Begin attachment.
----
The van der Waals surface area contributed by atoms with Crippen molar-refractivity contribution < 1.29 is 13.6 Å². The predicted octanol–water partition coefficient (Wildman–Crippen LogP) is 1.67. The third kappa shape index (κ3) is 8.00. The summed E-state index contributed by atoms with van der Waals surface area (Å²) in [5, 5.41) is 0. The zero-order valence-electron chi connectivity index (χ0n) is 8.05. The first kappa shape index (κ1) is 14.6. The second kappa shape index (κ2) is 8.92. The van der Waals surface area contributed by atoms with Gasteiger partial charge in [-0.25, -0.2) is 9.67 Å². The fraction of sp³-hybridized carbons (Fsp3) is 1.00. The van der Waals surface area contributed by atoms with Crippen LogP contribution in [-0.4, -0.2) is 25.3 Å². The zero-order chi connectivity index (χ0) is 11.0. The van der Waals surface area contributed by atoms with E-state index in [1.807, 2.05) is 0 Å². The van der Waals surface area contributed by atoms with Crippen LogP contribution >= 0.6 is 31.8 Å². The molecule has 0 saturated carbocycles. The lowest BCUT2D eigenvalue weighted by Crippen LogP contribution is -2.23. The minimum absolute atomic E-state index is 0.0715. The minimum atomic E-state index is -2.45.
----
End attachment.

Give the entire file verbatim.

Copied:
The van der Waals surface area contributed by atoms with Crippen molar-refractivity contribution < 1.29 is 13.6 Å². The predicted octanol–water partition coefficient (Wildman–Crippen LogP) is 1.67. The third kappa shape index (κ3) is 8.00. The summed E-state index contributed by atoms with van der Waals surface area (Å²) in [5, 5.41) is 0. The zero-order valence-electron chi connectivity index (χ0n) is 8.05. The first kappa shape index (κ1) is 14.6. The second kappa shape index (κ2) is 8.92. The van der Waals surface area contributed by atoms with Gasteiger partial charge in [-0.25, -0.2) is 9.67 Å². The fraction of sp³-hybridized carbons (Fsp3) is 1.00. The van der Waals surface area contributed by atoms with Crippen LogP contribution in [-0.4, -0.2) is 25.3 Å². The zero-order chi connectivity index (χ0) is 11.0. The van der Waals surface area contributed by atoms with E-state index in [1.807, 2.05) is 0 Å². The van der Waals surface area contributed by atoms with Crippen LogP contribution >= 0.6 is 31.8 Å². The molecule has 0 saturated carbocycles. The lowest BCUT2D eigenvalue weighted by Crippen LogP contribution is -2.23. The minimum absolute atomic E-state index is 0.0715. The minimum atomic E-state index is -2.45.